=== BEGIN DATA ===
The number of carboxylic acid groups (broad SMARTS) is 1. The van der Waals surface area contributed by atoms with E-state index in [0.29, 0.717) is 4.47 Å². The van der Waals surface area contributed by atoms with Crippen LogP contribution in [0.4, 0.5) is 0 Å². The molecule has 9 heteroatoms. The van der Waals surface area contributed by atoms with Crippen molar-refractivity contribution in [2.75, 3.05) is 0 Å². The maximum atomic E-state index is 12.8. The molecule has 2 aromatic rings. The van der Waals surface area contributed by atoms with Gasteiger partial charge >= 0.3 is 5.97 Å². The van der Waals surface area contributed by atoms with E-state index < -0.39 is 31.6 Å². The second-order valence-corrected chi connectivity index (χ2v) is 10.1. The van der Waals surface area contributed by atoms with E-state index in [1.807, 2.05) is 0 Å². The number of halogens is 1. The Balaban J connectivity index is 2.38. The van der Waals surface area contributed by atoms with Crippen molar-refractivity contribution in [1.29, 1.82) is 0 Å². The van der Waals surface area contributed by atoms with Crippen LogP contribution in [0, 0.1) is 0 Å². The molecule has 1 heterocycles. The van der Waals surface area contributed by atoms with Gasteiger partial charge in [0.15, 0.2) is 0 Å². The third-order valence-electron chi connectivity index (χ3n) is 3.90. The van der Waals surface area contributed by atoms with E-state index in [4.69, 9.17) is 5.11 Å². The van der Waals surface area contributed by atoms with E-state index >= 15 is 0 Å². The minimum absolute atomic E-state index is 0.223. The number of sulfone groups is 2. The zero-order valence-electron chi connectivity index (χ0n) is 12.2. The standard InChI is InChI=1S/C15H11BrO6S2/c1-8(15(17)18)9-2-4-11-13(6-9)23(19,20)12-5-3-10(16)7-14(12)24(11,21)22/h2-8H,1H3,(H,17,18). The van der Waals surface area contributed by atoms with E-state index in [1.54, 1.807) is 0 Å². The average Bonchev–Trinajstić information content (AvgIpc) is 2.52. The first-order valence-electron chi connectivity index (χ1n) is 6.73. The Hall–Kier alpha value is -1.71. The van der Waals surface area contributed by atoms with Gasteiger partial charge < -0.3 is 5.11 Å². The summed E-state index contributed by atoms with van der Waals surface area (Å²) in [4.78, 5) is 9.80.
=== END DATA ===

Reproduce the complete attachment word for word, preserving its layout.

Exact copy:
The number of carboxylic acid groups (broad SMARTS) is 1. The van der Waals surface area contributed by atoms with E-state index in [0.29, 0.717) is 4.47 Å². The van der Waals surface area contributed by atoms with Crippen LogP contribution in [0.4, 0.5) is 0 Å². The molecule has 9 heteroatoms. The van der Waals surface area contributed by atoms with Crippen molar-refractivity contribution in [2.75, 3.05) is 0 Å². The maximum atomic E-state index is 12.8. The molecule has 2 aromatic rings. The van der Waals surface area contributed by atoms with Gasteiger partial charge >= 0.3 is 5.97 Å². The van der Waals surface area contributed by atoms with E-state index < -0.39 is 31.6 Å². The second-order valence-corrected chi connectivity index (χ2v) is 10.1. The van der Waals surface area contributed by atoms with E-state index in [1.807, 2.05) is 0 Å². The number of halogens is 1. The Balaban J connectivity index is 2.38. The van der Waals surface area contributed by atoms with Crippen molar-refractivity contribution in [1.29, 1.82) is 0 Å². The van der Waals surface area contributed by atoms with Crippen LogP contribution in [0, 0.1) is 0 Å². The molecule has 1 heterocycles. The van der Waals surface area contributed by atoms with Gasteiger partial charge in [0.15, 0.2) is 0 Å². The third-order valence-electron chi connectivity index (χ3n) is 3.90. The van der Waals surface area contributed by atoms with E-state index in [4.69, 9.17) is 5.11 Å². The van der Waals surface area contributed by atoms with E-state index >= 15 is 0 Å². The minimum absolute atomic E-state index is 0.223. The number of sulfone groups is 2. The zero-order valence-electron chi connectivity index (χ0n) is 12.2. The standard InChI is InChI=1S/C15H11BrO6S2/c1-8(15(17)18)9-2-4-11-13(6-9)23(19,20)12-5-3-10(16)7-14(12)24(11,21)22/h2-8H,1H3,(H,17,18). The van der Waals surface area contributed by atoms with E-state index in [1.54, 1.807) is 0 Å². The average Bonchev–Trinajstić information content (AvgIpc) is 2.52. The first-order valence-electron chi connectivity index (χ1n) is 6.73. The Hall–Kier alpha value is -1.71. The van der Waals surface area contributed by atoms with Gasteiger partial charge < -0.3 is 5.11 Å². The summed E-state index contributed by atoms with van der Waals surface area (Å²) in [4.78, 5) is 9.80.